“Oh yes,”she compensated gaily. “Here I come.” She opened the door, grasped a large holdall and clipboard, smiled winningly, and strode towards what she strongly suspected would be her doom.

Inside the clubhouse, awaiting her arrival, a large group of people had assembled. They were noticeably varied. You couldn’t pin a label on them. So not Bowls Club members then? Maybe but only if the club had cast its net wide enough to include people with a so-called disability, people of fantastic glamour, older people, younger people, people in wheelchairs, people with dementia, people without dementia but who joked they had as an insurance policy for not getting it, cheerful people, kind people, lonely people, depressed people, ill people, exhausted people, devoted couples, warring couples, merely sparring couples and some people a cocktail of all/most of the above. To which Aurora now added one more variety. The terrified.

“What kind of name is that, for f….” said Lawrence loudly, upon her hesitant introduction.

“SSSSSH” interposed Maureen who genuinely wanted to hear what this new nitwit had to say, especially about the departed (in job not life, sad to say) Maggie who had been driven out in disgrace over the Bernadette incident.

“So” began Aurora brightly “I’m here today as your replacement for – well, your new Carers’ Liaison Officer and I’ve got here” she reached into her holdall and held up a limp banner on which the letters “ WO….B….BLY” could be discerned. 


“What about what happened to Bernadette?” cried a member of the audience. The majority of the group swivelled round to stare at Bernadette with sympathy, meaning or frank nosiness. The remainder, who couldn’t swivel for physical or mental reasons, stayed put.

Aurora had been trained for this moment.

“So we’re all looking forward…to, well, moving forward….and…” Not very well trained, it turned out.

“Told to put her cup of tea down & shove off – the very week her husband died!”

“Didn’t qualify as a carer anymore because they person she cared for had gone.”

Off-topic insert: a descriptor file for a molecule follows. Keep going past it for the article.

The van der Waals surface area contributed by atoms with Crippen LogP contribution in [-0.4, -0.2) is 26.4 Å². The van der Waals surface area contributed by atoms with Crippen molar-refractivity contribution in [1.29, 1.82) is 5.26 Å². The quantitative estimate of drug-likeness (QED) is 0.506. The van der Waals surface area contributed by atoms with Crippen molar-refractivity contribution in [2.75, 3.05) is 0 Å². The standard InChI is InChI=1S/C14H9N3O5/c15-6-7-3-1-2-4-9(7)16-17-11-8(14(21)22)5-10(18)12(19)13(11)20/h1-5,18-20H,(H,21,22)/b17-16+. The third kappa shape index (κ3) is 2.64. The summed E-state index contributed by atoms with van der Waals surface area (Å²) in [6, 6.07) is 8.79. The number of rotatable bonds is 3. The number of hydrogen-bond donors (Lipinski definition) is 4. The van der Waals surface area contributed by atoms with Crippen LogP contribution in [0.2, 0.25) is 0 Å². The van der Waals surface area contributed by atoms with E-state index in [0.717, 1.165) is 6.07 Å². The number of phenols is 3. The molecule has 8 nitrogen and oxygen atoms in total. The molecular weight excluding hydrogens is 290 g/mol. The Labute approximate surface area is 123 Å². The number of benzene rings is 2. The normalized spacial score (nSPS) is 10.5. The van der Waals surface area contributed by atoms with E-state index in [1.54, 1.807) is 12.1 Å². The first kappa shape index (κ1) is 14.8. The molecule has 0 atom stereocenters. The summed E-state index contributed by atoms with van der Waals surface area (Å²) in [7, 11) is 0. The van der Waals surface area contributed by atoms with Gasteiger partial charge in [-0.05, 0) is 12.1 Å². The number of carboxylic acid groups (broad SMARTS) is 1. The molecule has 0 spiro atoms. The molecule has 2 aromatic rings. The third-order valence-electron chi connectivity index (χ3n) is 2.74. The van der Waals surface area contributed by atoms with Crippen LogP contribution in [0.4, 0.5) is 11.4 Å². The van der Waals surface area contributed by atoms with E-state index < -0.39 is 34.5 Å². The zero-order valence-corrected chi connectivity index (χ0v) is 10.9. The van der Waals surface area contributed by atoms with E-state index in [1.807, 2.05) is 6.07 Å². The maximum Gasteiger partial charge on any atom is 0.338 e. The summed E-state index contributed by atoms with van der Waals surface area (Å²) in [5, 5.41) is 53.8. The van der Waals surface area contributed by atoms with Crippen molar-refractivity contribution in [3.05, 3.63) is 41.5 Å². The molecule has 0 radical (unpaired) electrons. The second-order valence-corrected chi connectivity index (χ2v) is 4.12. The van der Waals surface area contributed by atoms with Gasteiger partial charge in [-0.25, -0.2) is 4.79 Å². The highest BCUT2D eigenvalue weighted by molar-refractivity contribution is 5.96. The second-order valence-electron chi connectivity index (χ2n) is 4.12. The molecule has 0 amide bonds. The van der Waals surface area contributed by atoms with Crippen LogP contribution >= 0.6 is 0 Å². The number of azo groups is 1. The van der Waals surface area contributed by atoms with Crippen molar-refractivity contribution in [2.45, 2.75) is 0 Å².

“Corporate cruelty.”

“Wouldn’t treat an animal like that.”

“Don’t be ridiculous, Mimi, it’s not like animals have care homes.”

“They have kennels!” 

“I think we’re going down a rabbit hole here”.

“There’s a wire haired terrier – I’ve seen it in the High Street – drinks Earl Grey tea out of a saucer.”

“What the hell….?”

To be fair to her, Aurora spotted her chance. 

“OK,” she yelled, as loudly as her retiring nature would allow, “I’ve bought the cakes and let’s get the tea on”.

The meeting disintegrated into cheery sub-groups alive with chat and anticipation. 


It was during this lull of tinkling tea cups and rumble of munching that both doors were suddenly flung open and Christie blasted in on four wheels waving her walking stick and shouting: “Just call me Boudicea, I’ve just seen off the Barbarians.”

There was an immediate stunned silence, broken by Leonard, calmly putting down his almond slice and saying “Well, where to begin unpicking that historically.” Parkinson’s had barely dented his grip on the Roman lectures he used to deliver for the U3A. 

“Yes, she’s changed her name,” cottoned on Mimi, a rare occurrence.

“Boudicca!” said . “And she saw off the Romans, not the Barbarians, until she didn’t.”

“Well I did!” countered Christie unfazed and proceeded to regale her variously rapt or disbelieving audience with the tale of the Walking Stick Battle of Hollyhock Hill. Her listeners became stuck at various points, like broken branches swept into eddys along a fast-flowing river.

“A mugging  – in Blythe!”

Along that footpath – up to the church!”

That wheelchair battery will be done for, mark my words.”

“My nephew’s got terrible acne.” 

“He didn’t breathe on you did he. You’ll have to get tested.”

At this last interjection the crowd noticeably recoiled from the story-teller so Aurora, stunned though she was, stepped into the breach.

“Well hallo, Christie is it? I’m so pleased to meet you – I’m your new – 

“So I see,” said Christie dauntingly. 

“Would you like a cup of tea.